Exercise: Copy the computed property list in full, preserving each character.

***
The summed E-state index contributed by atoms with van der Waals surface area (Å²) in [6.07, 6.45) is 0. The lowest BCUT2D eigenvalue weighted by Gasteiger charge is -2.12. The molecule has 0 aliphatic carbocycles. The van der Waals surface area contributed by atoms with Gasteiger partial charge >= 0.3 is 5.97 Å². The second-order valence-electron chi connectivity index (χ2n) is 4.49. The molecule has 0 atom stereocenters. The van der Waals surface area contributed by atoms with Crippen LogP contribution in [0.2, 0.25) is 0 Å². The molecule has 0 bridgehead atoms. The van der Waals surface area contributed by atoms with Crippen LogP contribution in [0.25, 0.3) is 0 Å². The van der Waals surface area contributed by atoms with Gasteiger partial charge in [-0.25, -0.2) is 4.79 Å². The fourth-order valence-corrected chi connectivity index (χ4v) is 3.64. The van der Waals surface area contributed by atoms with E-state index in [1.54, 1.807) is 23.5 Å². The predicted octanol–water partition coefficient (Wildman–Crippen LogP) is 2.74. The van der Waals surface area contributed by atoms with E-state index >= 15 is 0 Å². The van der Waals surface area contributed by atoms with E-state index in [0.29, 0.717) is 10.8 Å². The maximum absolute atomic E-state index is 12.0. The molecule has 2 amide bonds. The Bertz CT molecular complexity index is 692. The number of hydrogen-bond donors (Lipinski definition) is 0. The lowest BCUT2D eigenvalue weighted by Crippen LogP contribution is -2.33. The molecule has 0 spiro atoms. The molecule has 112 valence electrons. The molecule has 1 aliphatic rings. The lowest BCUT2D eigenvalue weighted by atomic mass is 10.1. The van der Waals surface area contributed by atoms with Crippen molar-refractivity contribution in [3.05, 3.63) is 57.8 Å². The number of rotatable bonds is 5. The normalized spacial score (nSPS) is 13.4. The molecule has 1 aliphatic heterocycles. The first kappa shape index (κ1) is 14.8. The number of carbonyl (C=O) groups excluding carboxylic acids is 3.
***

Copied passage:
The summed E-state index contributed by atoms with van der Waals surface area (Å²) in [6.07, 6.45) is 0. The lowest BCUT2D eigenvalue weighted by Gasteiger charge is -2.12. The molecule has 0 aliphatic carbocycles. The van der Waals surface area contributed by atoms with Gasteiger partial charge >= 0.3 is 5.97 Å². The second-order valence-electron chi connectivity index (χ2n) is 4.49. The molecule has 0 atom stereocenters. The van der Waals surface area contributed by atoms with Crippen LogP contribution in [0.2, 0.25) is 0 Å². The molecule has 0 bridgehead atoms. The van der Waals surface area contributed by atoms with Crippen LogP contribution in [0.25, 0.3) is 0 Å². The van der Waals surface area contributed by atoms with Gasteiger partial charge in [-0.25, -0.2) is 4.79 Å². The fourth-order valence-corrected chi connectivity index (χ4v) is 3.64. The van der Waals surface area contributed by atoms with E-state index in [1.54, 1.807) is 23.5 Å². The predicted octanol–water partition coefficient (Wildman–Crippen LogP) is 2.74. The van der Waals surface area contributed by atoms with E-state index >= 15 is 0 Å². The van der Waals surface area contributed by atoms with E-state index in [0.29, 0.717) is 10.8 Å². The maximum absolute atomic E-state index is 12.0. The molecule has 2 amide bonds. The Bertz CT molecular complexity index is 692. The number of hydrogen-bond donors (Lipinski definition) is 0. The lowest BCUT2D eigenvalue weighted by Crippen LogP contribution is -2.33. The molecule has 0 spiro atoms. The molecule has 112 valence electrons. The molecule has 1 aliphatic rings. The lowest BCUT2D eigenvalue weighted by atomic mass is 10.1. The van der Waals surface area contributed by atoms with Crippen molar-refractivity contribution in [3.05, 3.63) is 57.8 Å². The number of rotatable bonds is 5. The normalized spacial score (nSPS) is 13.4. The molecule has 1 aliphatic heterocycles. The first kappa shape index (κ1) is 14.8. The number of carbonyl (C=O) groups excluding carboxylic acids is 3.